Several things happened while I was reading Helen Grant’s new novel, Ghost.

I had an early e-version of this Gothic thriller, and I’d been describing to Helen how well it worked reading on the iPad. As I restarted, it sort of began scrolling the pages on its own. As I looked, I saw first a name, and soon after, a place. Both were familiar to me from what I’d been reading so far. ‘Damn,’ I thought. I didn’t want that to happen, and I didn’t want an accidental, electronic, spoiler.

But as I arrived at the end of Ghost, none of those things had appeared in the text, although something closely related to both had in fact happened. And as I got to the last line, there was a ghost of a flicker in my mind, reminding me of some other story. Except I can’t now think what, or even if. It was just rather ghost-like.

Helen Grant, Ghost

This is a beautifully written book. Not that I’d expect anything else from Helen Grant. It was hard to put down, and I did so as seldom as I could get away with. I wanted to bask in this quirky tale about the teenage Augusta – Ghost for short – who’d spent all her 17 years living with her grandmother, in secret, in a rambling but derelict house in Perthshire.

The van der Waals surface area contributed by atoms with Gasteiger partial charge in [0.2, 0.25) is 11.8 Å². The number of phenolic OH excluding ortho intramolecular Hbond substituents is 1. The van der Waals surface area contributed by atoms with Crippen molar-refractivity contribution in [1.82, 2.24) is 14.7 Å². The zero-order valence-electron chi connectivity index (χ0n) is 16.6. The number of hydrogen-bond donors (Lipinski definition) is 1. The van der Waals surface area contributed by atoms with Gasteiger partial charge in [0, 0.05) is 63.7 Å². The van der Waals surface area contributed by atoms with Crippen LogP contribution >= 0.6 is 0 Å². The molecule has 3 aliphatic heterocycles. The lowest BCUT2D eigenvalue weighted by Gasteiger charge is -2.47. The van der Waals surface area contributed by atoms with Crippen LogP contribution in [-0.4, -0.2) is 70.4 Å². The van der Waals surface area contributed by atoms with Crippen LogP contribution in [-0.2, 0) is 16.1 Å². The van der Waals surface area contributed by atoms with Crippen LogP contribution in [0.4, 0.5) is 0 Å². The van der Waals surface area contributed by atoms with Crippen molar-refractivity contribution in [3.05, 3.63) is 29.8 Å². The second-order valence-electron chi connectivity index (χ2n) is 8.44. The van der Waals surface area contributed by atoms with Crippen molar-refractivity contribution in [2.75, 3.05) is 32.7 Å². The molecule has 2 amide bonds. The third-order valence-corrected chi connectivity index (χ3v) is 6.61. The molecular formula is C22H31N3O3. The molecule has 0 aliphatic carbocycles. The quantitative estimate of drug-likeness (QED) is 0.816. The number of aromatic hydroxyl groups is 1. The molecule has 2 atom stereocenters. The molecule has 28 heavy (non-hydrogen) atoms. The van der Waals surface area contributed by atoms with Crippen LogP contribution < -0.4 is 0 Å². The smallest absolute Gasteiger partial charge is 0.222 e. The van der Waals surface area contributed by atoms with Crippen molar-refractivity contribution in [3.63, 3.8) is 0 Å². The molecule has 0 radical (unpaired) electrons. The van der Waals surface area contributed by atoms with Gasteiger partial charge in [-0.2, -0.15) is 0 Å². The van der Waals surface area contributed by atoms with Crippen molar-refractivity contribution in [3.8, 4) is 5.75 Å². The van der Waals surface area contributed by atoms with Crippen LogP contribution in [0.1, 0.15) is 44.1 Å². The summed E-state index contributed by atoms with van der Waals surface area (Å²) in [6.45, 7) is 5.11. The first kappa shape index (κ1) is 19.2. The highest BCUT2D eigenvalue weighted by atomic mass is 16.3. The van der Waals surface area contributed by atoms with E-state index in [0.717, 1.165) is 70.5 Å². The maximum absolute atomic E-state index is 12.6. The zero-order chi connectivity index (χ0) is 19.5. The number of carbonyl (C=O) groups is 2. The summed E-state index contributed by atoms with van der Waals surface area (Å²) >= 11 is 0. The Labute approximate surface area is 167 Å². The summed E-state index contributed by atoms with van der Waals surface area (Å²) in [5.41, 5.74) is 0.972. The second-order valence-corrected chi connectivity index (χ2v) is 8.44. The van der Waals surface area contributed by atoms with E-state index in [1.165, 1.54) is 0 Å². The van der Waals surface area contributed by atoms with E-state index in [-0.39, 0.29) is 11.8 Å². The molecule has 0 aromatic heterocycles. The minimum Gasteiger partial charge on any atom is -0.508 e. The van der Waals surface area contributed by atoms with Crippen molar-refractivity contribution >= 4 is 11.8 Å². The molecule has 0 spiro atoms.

It’s a happy life, but frustrating and lonely, until the day Ghost’s grandmother goes shopping and never returns. And then 19-year-old Tom turns up. Both teenagers are equally shocked by the other, and together they have to try and make sense of Ghost’s strange existence.

Her quiet life in the Scottish countryside continues, while the reader waits for the bombshell that must surely come. What will it be, and when?

You’ll be surprised. At least I think you will be, if you have no unravelling pdf on your hands. Or, could it be that all copies of Ghost will have some kind of ghost inside? Not necessarily the same for all, but you know, some other-worldly hint.

Helen Grant is masterly at quietly worrying her readers.

I will – probably – be OK soon. I’m just not used to psychological thrillers.